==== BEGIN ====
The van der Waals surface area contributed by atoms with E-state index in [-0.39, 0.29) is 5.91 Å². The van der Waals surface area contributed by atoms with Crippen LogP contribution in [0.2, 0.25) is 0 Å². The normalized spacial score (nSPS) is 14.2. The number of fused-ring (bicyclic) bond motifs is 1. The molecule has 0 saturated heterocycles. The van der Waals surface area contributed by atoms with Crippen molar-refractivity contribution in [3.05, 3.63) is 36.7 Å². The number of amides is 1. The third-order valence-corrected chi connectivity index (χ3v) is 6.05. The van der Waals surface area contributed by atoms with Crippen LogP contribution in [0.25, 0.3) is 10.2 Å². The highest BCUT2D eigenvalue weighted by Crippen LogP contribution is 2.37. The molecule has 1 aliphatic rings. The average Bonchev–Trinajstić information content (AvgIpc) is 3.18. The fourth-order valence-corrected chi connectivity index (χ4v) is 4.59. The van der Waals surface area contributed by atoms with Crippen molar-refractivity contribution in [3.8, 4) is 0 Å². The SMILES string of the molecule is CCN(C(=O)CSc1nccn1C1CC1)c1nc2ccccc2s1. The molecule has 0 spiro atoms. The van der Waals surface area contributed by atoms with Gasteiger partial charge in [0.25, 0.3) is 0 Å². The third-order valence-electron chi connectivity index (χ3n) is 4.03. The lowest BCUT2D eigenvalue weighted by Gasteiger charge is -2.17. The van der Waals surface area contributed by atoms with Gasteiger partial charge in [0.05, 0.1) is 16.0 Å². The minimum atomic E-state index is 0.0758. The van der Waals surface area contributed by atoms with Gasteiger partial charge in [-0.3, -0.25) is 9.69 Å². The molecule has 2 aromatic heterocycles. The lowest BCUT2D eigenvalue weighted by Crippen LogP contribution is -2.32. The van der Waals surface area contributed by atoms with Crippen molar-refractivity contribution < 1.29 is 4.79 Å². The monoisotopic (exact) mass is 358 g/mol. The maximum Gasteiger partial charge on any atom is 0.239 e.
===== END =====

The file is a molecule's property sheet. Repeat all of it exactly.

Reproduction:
The van der Waals surface area contributed by atoms with E-state index in [-0.39, 0.29) is 5.91 Å². The van der Waals surface area contributed by atoms with Crippen LogP contribution in [0.2, 0.25) is 0 Å². The normalized spacial score (nSPS) is 14.2. The number of fused-ring (bicyclic) bond motifs is 1. The molecule has 0 saturated heterocycles. The van der Waals surface area contributed by atoms with Crippen molar-refractivity contribution in [3.05, 3.63) is 36.7 Å². The number of amides is 1. The third-order valence-corrected chi connectivity index (χ3v) is 6.05. The van der Waals surface area contributed by atoms with Crippen LogP contribution in [0.25, 0.3) is 10.2 Å². The highest BCUT2D eigenvalue weighted by Crippen LogP contribution is 2.37. The molecule has 1 aliphatic rings. The average Bonchev–Trinajstić information content (AvgIpc) is 3.18. The fourth-order valence-corrected chi connectivity index (χ4v) is 4.59. The van der Waals surface area contributed by atoms with Crippen molar-refractivity contribution in [3.8, 4) is 0 Å². The SMILES string of the molecule is CCN(C(=O)CSc1nccn1C1CC1)c1nc2ccccc2s1. The molecule has 0 spiro atoms. The van der Waals surface area contributed by atoms with Gasteiger partial charge in [0.25, 0.3) is 0 Å². The third-order valence-electron chi connectivity index (χ3n) is 4.03. The lowest BCUT2D eigenvalue weighted by Gasteiger charge is -2.17. The van der Waals surface area contributed by atoms with Gasteiger partial charge in [0.05, 0.1) is 16.0 Å². The minimum atomic E-state index is 0.0758. The van der Waals surface area contributed by atoms with Gasteiger partial charge in [-0.3, -0.25) is 9.69 Å². The molecule has 2 aromatic heterocycles. The lowest BCUT2D eigenvalue weighted by Crippen LogP contribution is -2.32. The van der Waals surface area contributed by atoms with Crippen molar-refractivity contribution < 1.29 is 4.79 Å². The monoisotopic (exact) mass is 358 g/mol. The maximum Gasteiger partial charge on any atom is 0.239 e.